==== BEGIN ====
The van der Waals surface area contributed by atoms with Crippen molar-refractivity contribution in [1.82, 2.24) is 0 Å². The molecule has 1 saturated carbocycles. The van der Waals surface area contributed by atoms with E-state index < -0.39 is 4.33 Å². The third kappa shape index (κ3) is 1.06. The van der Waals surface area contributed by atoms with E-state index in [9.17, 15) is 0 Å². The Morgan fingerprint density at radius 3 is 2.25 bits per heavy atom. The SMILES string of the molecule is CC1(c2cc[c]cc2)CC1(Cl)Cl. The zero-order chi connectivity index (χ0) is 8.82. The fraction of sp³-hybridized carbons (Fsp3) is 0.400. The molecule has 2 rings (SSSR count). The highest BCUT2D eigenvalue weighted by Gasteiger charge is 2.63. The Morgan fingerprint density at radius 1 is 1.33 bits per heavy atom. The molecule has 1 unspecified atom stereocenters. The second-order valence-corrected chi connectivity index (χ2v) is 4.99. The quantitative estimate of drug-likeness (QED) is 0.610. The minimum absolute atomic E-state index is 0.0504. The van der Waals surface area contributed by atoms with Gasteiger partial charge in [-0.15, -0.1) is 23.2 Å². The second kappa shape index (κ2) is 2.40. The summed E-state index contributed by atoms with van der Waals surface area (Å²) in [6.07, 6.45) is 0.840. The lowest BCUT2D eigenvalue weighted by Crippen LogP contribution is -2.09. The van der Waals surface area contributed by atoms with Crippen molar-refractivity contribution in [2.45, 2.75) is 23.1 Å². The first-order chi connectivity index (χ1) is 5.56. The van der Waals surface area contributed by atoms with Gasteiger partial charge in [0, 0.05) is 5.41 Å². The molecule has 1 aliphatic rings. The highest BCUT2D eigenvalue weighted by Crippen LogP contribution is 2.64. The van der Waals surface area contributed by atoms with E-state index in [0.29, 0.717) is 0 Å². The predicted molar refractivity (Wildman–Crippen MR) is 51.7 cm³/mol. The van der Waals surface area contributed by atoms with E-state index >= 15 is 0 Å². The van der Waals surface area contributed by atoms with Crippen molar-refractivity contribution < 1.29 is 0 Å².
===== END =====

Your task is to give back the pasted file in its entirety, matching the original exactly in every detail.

The van der Waals surface area contributed by atoms with Crippen molar-refractivity contribution in [1.82, 2.24) is 0 Å². The molecule has 1 saturated carbocycles. The van der Waals surface area contributed by atoms with E-state index < -0.39 is 4.33 Å². The third kappa shape index (κ3) is 1.06. The van der Waals surface area contributed by atoms with E-state index in [9.17, 15) is 0 Å². The Morgan fingerprint density at radius 3 is 2.25 bits per heavy atom. The SMILES string of the molecule is CC1(c2cc[c]cc2)CC1(Cl)Cl. The zero-order chi connectivity index (χ0) is 8.82. The fraction of sp³-hybridized carbons (Fsp3) is 0.400. The molecule has 2 rings (SSSR count). The highest BCUT2D eigenvalue weighted by Gasteiger charge is 2.63. The Morgan fingerprint density at radius 1 is 1.33 bits per heavy atom. The molecule has 1 unspecified atom stereocenters. The second-order valence-corrected chi connectivity index (χ2v) is 4.99. The quantitative estimate of drug-likeness (QED) is 0.610. The minimum absolute atomic E-state index is 0.0504. The van der Waals surface area contributed by atoms with Gasteiger partial charge in [-0.15, -0.1) is 23.2 Å². The second kappa shape index (κ2) is 2.40. The summed E-state index contributed by atoms with van der Waals surface area (Å²) in [6.07, 6.45) is 0.840. The lowest BCUT2D eigenvalue weighted by Crippen LogP contribution is -2.09. The van der Waals surface area contributed by atoms with Crippen molar-refractivity contribution in [2.45, 2.75) is 23.1 Å². The first-order chi connectivity index (χ1) is 5.56. The van der Waals surface area contributed by atoms with Gasteiger partial charge in [0, 0.05) is 5.41 Å². The molecule has 1 aliphatic rings. The highest BCUT2D eigenvalue weighted by Crippen LogP contribution is 2.64. The van der Waals surface area contributed by atoms with E-state index in [0.29, 0.717) is 0 Å². The predicted molar refractivity (Wildman–Crippen MR) is 51.7 cm³/mol. The van der Waals surface area contributed by atoms with E-state index >= 15 is 0 Å². The van der Waals surface area contributed by atoms with Crippen molar-refractivity contribution < 1.29 is 0 Å².